The Truth About China: Propaganda, Patriotism and the Search for Answers by Bill Birtles 

Allen & Unwin, 2021

ISBN: 9781760879860

RRP: $24.00

 Reviewed by Milton Osborne

It is a standard observation, not always honoured in reality, that journalists are not supposed to be the subject of their own reporting. Yet Bill Birtles has every reason to break with this “rule” as the result of his expulsion from China in September 2020 when his role as the ABC’s China Correspondent became one of the latest examples of the Chinese government’s displeasure with Australia.

The events leading up to Birtles’ hurried and harried departure – an event shared with the Australian Financial Review’s Mike Smith – are told in his book in a clear unsensational manner. Nonetheless, there is thriller-like quality to what happened as the Australian embassy worked to insure that Birtles and his Chinese partner should be allowed leave, with all this taking place against the background of Beijing’s readiness to engage in hostage diplomacy in the case of the Canadian “two Michaels”, and the looming problems associated with the arrest of Australian citizens Chen Lei and the then prospective trial for espionage of Yang Hengjung.

The expulsion of Birtles and Smith was indeed a major break with the hope that it was still possible for an Australian journalist to operate in China in something approaching a normal manner. In this regard, the contrast between the author’s treatment and that accorded the long-time BBC correspondent, Stephen McDonell, is surely a reflection of differing Chinese standards in which punishment of Australia was a key Chinese consideration. That said, it is proper to note that another BBC correspondent, John Sudworth, was forced to leave China in March 2021 as a result of his reporting on the treatment of Uighurs in Xinjiang province.

It is important to note that Bill Birtles was not in any sense a journalistic “blow in”, He had earned his spurs committing himself learning Chinese and later working at the Chinse news agency Xinhua.

Earlier, in 2008 at the time of the Summer Olympics, he had felt there appeared to be signs of some commitment to openness on the part of the state. Two years later, and well before his role with the ABC, he had concluded there was a fundamental truth about China that he summarises on page 46: it was “the Chinese government’s deeply embedded distrust of anything it could not control”. Once in Beijing in his ABC role, Birtles found this distrust grew ever greater as he spells out his experiences and the manner in which a range of official Australian policies were regarded with hostility.

Anything short of full-blooded praise is regarded with suspicion and so poses a threat to the state. The issue of China’s action in the South China Sea was treated as a domestic matter. So, for the Australian government to speak approvingly of the international arbitration ruling dismissing the Chinese claim to sovereignty within the “nine dash line” was a cause for sharp criticism. And the list of forbidden positions grew ever more extensive: Hong Kong and Xinjiang and the Uighurs are the most prominent examples of issues about which China sees its interests most deeply embedded.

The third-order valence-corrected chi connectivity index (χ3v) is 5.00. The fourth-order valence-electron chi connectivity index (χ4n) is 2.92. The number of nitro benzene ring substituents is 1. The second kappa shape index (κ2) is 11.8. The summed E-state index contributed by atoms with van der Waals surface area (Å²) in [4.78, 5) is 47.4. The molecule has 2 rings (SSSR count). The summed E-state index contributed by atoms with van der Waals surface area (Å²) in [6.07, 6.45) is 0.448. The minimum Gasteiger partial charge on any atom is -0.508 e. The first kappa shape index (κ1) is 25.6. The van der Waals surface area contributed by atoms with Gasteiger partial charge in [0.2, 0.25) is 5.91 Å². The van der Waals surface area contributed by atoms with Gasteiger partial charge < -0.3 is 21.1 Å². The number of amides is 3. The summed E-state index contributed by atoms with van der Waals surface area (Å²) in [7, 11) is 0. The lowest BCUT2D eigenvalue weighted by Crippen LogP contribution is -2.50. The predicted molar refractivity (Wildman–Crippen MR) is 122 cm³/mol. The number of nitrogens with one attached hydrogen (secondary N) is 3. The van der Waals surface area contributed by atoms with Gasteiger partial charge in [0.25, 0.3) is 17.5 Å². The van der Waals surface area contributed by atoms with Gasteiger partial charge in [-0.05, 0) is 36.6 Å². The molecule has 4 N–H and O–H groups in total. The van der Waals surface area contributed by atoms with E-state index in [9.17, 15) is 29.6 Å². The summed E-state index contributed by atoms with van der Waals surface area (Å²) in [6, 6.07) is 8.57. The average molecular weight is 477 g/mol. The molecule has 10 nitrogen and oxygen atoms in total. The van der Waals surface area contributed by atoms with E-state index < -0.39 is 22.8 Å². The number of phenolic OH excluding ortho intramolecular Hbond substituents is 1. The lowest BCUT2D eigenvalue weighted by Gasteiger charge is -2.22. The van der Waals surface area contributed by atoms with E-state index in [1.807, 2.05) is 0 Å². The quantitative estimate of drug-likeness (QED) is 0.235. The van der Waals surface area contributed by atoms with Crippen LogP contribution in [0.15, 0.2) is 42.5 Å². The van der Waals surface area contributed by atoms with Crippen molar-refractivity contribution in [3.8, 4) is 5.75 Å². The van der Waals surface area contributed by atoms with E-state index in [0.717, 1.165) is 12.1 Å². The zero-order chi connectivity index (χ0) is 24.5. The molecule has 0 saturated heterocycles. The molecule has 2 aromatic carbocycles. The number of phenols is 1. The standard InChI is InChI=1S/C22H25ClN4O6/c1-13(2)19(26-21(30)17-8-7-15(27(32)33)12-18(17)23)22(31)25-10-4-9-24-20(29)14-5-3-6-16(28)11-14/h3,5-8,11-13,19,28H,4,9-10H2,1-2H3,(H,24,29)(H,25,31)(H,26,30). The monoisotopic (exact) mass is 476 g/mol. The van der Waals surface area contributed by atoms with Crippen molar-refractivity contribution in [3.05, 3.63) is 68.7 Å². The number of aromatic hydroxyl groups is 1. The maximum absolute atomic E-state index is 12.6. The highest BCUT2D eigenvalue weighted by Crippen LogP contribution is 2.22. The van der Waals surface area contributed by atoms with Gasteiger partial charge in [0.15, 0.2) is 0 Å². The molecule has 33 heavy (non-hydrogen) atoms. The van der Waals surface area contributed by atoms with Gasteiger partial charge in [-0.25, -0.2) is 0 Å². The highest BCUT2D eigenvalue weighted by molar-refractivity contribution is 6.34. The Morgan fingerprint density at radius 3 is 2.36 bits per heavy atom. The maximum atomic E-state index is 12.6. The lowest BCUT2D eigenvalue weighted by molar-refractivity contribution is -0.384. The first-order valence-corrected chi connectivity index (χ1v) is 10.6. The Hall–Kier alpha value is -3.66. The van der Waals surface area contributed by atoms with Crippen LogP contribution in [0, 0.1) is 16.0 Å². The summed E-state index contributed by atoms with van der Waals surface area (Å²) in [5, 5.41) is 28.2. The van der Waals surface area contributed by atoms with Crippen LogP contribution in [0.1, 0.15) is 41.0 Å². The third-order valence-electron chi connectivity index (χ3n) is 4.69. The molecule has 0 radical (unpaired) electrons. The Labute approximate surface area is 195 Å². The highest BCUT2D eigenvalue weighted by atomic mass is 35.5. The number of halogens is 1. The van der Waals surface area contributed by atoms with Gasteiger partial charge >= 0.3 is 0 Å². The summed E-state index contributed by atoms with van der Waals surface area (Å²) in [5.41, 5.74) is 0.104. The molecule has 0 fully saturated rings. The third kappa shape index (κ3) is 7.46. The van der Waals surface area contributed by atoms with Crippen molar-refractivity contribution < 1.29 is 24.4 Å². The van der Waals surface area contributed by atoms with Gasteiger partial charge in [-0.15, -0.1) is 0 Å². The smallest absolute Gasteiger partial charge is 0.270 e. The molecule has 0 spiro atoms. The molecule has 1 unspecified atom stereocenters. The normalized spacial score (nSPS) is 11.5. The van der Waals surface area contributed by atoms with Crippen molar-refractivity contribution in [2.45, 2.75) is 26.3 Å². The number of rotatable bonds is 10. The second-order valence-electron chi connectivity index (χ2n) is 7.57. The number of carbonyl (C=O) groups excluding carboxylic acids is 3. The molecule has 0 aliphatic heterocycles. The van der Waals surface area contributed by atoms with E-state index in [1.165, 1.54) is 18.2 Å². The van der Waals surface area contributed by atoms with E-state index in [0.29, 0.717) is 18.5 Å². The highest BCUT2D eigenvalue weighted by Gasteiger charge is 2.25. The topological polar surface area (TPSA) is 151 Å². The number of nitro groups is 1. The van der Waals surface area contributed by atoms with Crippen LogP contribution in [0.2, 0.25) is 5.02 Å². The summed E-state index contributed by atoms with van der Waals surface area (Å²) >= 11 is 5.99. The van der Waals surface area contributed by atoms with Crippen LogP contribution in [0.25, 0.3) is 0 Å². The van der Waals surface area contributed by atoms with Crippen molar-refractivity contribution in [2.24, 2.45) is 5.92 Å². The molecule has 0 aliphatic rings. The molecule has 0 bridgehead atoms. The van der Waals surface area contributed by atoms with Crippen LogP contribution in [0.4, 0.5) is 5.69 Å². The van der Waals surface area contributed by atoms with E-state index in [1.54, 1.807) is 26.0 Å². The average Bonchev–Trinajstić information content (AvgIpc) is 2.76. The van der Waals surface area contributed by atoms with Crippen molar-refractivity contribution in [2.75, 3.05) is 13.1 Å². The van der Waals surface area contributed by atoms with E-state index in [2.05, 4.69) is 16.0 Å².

In a relatively short book, the author covers most of the issues that have brought relations between China and Australia to their current low point, and he offers some thoughtful commentary in relation to each. He provides a sobering reflection on the pursuit of Chinese students by Australian universities, noting that we are not by any means the most favoured country for Chinese students to choose for their overseas study.

In his penultimate chapter, “An Independent Inquiry”, Birtles offers a straightforward summary of the sharp decline in relations between China and Australia that accelerated following Foreign Minister Marise Payne’s call for an inquiry into the origins of the Coronavirus pandemic. He points out that China’s hostile response was not the beginning of China’s displeasure with Australia but rather the latest in a series of reactions that had been going on for five years.  He observes that in their actions Chinese diplomats in China were acting in a “desperate” fashion only to find that with each blow the Australian public appeared unready to bend to China’s will.

Well, perhaps not entirely. For although Birtles’ book is not cast as a direct contribution to the debate on how Australia should deal with China, it is clear that this debate is very much alive in Australia at some levels. The recent three part series of articles by journalist Max Suich in the Australian Financial Review provided one of the most recently, vigorously argued criticism of the government’s position being a case in point, joining as it does  Paul Keating’s earlier criticism of the Australian intelligence community’s supposed role in shaping the government’s policies.

A book review may not be the place to enter into this debate, but I will offer one comment, not least inspired by what Bill Birtles has written. Whatever arguments are advanced for a “softer” approach on the part of the Australian government there is no reason to think that in the short term at least Chinese policies are going to change.

Democracy will not be permitted to exist in Hong Kong, China will not cease its persecution of the Uighurs and what is called justice in China will be of a different and fundamentally unacceptable character in relation to what takes place in Chinese courts. Since this will be, can we in Australia shape our trading relations with China with no regard to these circumstances?

Milton Osborne is a former Australian diplomat, intelligence official and writer. He is the author of The Paramount Power: China and the Countries of Southeast Asia and The Mekong: Turbulent Past, Uncertain Future